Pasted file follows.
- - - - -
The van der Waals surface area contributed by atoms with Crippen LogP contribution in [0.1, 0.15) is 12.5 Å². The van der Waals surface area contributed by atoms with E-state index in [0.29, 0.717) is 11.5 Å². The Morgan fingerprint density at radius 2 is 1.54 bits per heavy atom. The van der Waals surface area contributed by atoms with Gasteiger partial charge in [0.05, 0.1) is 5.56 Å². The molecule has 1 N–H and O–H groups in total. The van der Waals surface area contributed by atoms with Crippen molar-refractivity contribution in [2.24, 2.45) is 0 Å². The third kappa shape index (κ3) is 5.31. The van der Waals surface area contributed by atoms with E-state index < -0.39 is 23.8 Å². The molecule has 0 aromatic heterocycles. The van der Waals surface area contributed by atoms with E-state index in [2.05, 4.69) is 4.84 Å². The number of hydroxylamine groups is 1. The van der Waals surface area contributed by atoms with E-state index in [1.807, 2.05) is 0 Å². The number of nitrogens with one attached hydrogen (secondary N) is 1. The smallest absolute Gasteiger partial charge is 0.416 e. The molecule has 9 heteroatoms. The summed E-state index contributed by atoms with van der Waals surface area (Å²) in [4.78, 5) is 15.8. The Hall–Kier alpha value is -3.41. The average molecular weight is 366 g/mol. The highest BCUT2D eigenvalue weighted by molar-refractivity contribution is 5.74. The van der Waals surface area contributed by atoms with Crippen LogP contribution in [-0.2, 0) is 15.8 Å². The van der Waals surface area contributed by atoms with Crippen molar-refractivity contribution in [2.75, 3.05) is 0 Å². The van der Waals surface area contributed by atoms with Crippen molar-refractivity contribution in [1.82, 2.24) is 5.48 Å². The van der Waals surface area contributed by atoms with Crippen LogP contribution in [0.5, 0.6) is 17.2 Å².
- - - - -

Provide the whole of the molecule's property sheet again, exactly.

The van der Waals surface area contributed by atoms with Crippen LogP contribution in [0.1, 0.15) is 12.5 Å². The van der Waals surface area contributed by atoms with E-state index in [0.29, 0.717) is 11.5 Å². The Morgan fingerprint density at radius 2 is 1.54 bits per heavy atom. The van der Waals surface area contributed by atoms with Gasteiger partial charge in [0.05, 0.1) is 5.56 Å². The molecule has 1 N–H and O–H groups in total. The van der Waals surface area contributed by atoms with Crippen molar-refractivity contribution in [2.24, 2.45) is 0 Å². The third kappa shape index (κ3) is 5.31. The van der Waals surface area contributed by atoms with E-state index < -0.39 is 23.8 Å². The molecule has 0 aromatic heterocycles. The van der Waals surface area contributed by atoms with E-state index in [2.05, 4.69) is 4.84 Å². The number of hydroxylamine groups is 1. The van der Waals surface area contributed by atoms with E-state index in [1.807, 2.05) is 0 Å². The number of nitrogens with one attached hydrogen (secondary N) is 1. The smallest absolute Gasteiger partial charge is 0.416 e. The molecule has 9 heteroatoms. The summed E-state index contributed by atoms with van der Waals surface area (Å²) in [4.78, 5) is 15.8. The Hall–Kier alpha value is -3.41. The average molecular weight is 366 g/mol. The highest BCUT2D eigenvalue weighted by molar-refractivity contribution is 5.74. The van der Waals surface area contributed by atoms with Crippen LogP contribution in [-0.2, 0) is 15.8 Å². The van der Waals surface area contributed by atoms with Crippen molar-refractivity contribution in [2.75, 3.05) is 0 Å². The van der Waals surface area contributed by atoms with Crippen molar-refractivity contribution in [1.82, 2.24) is 5.48 Å². The van der Waals surface area contributed by atoms with Crippen LogP contribution in [0.5, 0.6) is 17.2 Å².